In our weekly MKE Music Rewind, we revisit a notable Milwaukee song that was released before Milwaukee Record became a thing in April 2014.

It’s sometimes said that the Midwest rocks the hardest. That may or may not be true, but one thing’s for sure: the Midwest has a strong affinity for power pop. The genre has maintained a cult following since its birth, particularly here in Milwaukee. Through the magic of radio airwaves, power pop’s slick, infectious melodies made their way to the shores of Lake Michigan and haven’t left since. Even the most casual local music listener can’t deny the genre’s enduring influence in the Milwaukee music community.

Power pop’s resilience in Milwaukee should come as no surprise. During the genre’s short-lived peak, Milwaukee was home to a band that should have been crowned power pop royalty. Though their popularity may pale in comparison to their power pop peers, The Shivvers continue to hold a special place in the heart of Milwaukee music lovers young and old.

If you Google “The Shivvers Milwaukee,” many of the search results on the first page include the word “lost.” The Shivvers undoubtedly had both talent and charm, but they never achieved the same success as Cheap Trick, Paul Collins’ Beat, and other ’80s power pop bands. They found little fame outside of Milwaukee, and they remain one of those “lost” bands that lacked the resources to achieve mainstream success. Their Midwestern stomping grounds left the band in the wrong place at the right time.

The Shivvers have never been “lost” in Milwaukee, especially among those who consider themselves Milwaukee music history buffs. I stumbled upon The Shivvers a few years ago, in the midst of a hyper-obsessive power pop phase. My love for the genre began with Big Star, another “forgotten” band who have only recently began to receive the attention they never got during their 1970s heyday. I was inclined to check out Big Star after hearing The Replacements’ loving tribute to the band’s frontman, a single aptly titled “Alex Chilton.”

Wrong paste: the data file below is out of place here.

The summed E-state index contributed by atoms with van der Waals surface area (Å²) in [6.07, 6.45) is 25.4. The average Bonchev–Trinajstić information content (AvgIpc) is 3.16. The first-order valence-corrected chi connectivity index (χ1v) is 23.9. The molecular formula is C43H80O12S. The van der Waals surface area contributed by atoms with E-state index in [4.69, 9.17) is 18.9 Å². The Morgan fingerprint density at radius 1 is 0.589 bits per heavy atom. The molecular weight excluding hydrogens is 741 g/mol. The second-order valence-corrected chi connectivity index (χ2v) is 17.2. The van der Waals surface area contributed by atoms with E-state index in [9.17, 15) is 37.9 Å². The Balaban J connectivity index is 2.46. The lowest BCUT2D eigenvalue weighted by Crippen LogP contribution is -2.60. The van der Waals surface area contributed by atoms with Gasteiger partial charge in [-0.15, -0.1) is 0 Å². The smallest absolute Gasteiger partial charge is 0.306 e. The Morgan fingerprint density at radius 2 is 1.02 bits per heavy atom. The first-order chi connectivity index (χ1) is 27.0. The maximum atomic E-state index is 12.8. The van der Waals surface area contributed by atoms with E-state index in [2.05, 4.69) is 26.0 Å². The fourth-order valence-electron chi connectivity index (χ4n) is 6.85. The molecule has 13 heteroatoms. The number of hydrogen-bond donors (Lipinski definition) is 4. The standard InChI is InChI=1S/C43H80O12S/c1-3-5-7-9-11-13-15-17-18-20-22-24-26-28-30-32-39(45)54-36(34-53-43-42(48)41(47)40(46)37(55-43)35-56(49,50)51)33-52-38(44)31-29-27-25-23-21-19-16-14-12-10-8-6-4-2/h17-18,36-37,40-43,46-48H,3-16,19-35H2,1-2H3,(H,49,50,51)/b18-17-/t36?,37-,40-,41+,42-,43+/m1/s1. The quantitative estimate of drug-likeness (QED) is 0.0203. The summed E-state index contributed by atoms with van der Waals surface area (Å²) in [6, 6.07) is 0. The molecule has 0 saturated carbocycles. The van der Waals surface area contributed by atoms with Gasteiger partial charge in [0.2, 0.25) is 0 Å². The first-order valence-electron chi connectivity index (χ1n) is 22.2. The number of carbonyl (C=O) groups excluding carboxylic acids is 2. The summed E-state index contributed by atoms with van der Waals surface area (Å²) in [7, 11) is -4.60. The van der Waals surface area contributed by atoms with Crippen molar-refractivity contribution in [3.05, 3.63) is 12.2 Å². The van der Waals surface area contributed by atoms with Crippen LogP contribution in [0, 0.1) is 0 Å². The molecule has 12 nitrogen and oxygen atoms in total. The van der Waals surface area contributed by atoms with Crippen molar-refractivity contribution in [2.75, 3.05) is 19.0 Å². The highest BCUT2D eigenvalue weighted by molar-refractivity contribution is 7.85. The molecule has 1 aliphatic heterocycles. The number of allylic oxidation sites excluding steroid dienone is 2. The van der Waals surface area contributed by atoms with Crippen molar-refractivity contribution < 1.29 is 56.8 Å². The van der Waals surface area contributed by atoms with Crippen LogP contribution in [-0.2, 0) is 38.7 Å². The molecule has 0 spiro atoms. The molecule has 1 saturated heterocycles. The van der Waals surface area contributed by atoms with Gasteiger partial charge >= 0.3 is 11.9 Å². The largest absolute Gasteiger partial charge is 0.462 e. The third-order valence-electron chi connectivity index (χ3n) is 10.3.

Honestly, power pop is hard not to fall in love with. It’s rock and roll with pop music sensibility, guitar riffs and drum beats you can dance to until your feet hurt. I was instantly smitten with The Shivvers, especially with frontwoman Jill Kossoris. I watched countless Shivvers performances on YouTube as I danced around my bedroom. I was elated to discover a rare female-fronted power pop band from my very own city. How could I not be enamored?

I was fortunate enough to interview Kossoris last winter, and I can wholeheartedly say it was one of the highlights of my “Milwaukee-based freelance culture writer” career. Kossoris told me that if the band would have been able to record a second album, their sound would have become similar to “Remember Tonight,” the final track off their first (and only) LP.

“Remember Tonight” is noticeably different from the 11 other songs off of The Shivvers. The track’s drum beat is remarkably similar to the iconic drumbeat from The Ronettes’ 1963 track “Be My Baby.” Though that beat has been imitated hundreds—maybe thousands—of times, it sounds brand new behind Kossoris’ sweet, striking voice. The song features haunting harmonies and melodic keyboard arrangements that move much more smoothly than the rest of the album’s poppy tunes. It’s still power pop, but it’s slower and darker. It’s kind of spooky.

Even though The Shivvers’ greatest hits are “Teen Line” and “No Substitute,” I find “Remember Tonight” to be the most memorable track in the band’s small discography. Given their longstanding reputation as a “lost” band, it’s hard not to imagine what the group’s second, third, or fourth album could have sounded like. “Remember Tonight” was a glimpse into the band’s nonexistent future, an open-ended journey into what could have been. We’ll never know what The Shivvers could have accomplished, but we do have one legendary album that we’ll always remember.

About The Author

Lauren Keene
Contributor

Lauren Keene is a journalism student at the University of Wisconsin-Milwaukee. She writes about (mostly) music for Milwaukee Record and Shepherd Express.